BLUE RIVER, Ore. – Oregon State University has received a $348,000 grant to construct a new “GREEN House” at the H.J. Andrews Experimental Forest – an energy-efficient residential structure that will also serve as a working laboratory and educational outreach facility.
With support from the National Science Foundation, the building will house an expanding community of scientists, writers and educators who work at this experimental forest near Blue River, Ore. Besides being constructed with energy-efficient design, local materials and operated with renewable energy, the facility will have imbedded sensors to monitor such things as its energy usage, air quality and carbon footprint.
The project is titled “Green Research and Education for Ecological Networks,” or GREEN House.
“Students, scientists and local businesses will participate in the design and building construction, and its performance will be compared to existing residential and laboratory buildings,” said Mark Schulze, OSU director of the H.J. Andrews Experimental Forest. “Comparative data will be incorporated into research and teaching modules, and students, researchers and the public can study the house and its environment from many perspectives.”
“Scientists, writers and educators who stay there will help us explore human-environment connections, and be a part of a multifaceted education program,” said Schulze. “It will be a showcase of building options and alternatives.”
Sherri Johnson, lead scientist of the H.J. Andrews Experimental Forest with the USDA Forest Service, said that “the facility is needed because of expanding use of this experimental forest, not only by scientists but also writers and other scholars.” The new structure will increase housing capacity while providing a way to study links between the built and natural landscape, she said, and could become a model for sustainable building technology in rural areas.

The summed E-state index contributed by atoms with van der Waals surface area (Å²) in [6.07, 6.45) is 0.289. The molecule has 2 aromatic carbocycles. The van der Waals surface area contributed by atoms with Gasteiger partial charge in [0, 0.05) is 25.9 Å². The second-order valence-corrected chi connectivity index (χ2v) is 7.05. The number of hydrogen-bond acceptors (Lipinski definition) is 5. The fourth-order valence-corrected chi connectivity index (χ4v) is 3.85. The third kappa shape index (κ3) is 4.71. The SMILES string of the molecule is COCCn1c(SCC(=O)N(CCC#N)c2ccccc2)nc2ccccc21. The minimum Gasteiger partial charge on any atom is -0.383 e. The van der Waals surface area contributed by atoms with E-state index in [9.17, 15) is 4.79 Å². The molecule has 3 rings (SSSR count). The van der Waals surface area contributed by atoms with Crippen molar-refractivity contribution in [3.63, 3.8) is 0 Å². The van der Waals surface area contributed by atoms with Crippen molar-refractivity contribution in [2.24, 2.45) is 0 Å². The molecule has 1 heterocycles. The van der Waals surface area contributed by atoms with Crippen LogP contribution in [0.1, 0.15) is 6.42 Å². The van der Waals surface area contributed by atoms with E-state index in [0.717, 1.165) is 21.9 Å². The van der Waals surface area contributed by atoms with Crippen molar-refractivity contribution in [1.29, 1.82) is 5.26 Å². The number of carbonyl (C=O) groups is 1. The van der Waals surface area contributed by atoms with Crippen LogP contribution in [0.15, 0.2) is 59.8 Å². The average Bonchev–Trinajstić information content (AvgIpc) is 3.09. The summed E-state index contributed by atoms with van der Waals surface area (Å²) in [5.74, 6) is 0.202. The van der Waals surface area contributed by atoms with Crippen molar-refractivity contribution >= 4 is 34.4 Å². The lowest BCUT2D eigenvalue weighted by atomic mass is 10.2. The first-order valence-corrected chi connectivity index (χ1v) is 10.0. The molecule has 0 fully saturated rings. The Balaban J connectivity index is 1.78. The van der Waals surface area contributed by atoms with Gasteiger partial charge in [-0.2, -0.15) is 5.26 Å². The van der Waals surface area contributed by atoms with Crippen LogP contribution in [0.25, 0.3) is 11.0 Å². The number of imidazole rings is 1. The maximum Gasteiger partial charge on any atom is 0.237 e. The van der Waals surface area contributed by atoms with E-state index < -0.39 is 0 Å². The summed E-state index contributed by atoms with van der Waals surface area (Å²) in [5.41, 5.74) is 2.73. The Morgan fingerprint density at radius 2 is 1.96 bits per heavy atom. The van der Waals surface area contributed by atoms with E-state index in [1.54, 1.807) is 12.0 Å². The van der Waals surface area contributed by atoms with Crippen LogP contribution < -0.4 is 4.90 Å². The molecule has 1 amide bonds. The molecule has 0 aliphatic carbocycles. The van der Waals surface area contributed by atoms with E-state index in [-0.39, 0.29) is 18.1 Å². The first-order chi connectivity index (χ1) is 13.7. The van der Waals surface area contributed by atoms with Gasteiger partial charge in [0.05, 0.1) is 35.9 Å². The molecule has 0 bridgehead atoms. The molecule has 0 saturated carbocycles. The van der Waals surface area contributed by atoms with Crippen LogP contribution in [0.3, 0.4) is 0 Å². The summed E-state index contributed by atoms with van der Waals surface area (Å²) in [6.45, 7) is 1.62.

The H.J. Andrews Experimental Forest was established in 1948 by the Forest Service and is managed cooperatively by OSU, the Willamette National Forest and the Pacific Northwest Research Station of the USDA Forest Service. With a mission to conduct basic and applied research on forests, streams, climate and ecosystem science, it’s one of 80 sites in the USFS Experimental Forest and Range Network, and one of 26 sites in the NSF’s Long Term Ecological Research Network.
The NSF grant was made through the Improvements in Facilities, Communications, and Equipment at Biological Field Stations and Marine Laboratories Program.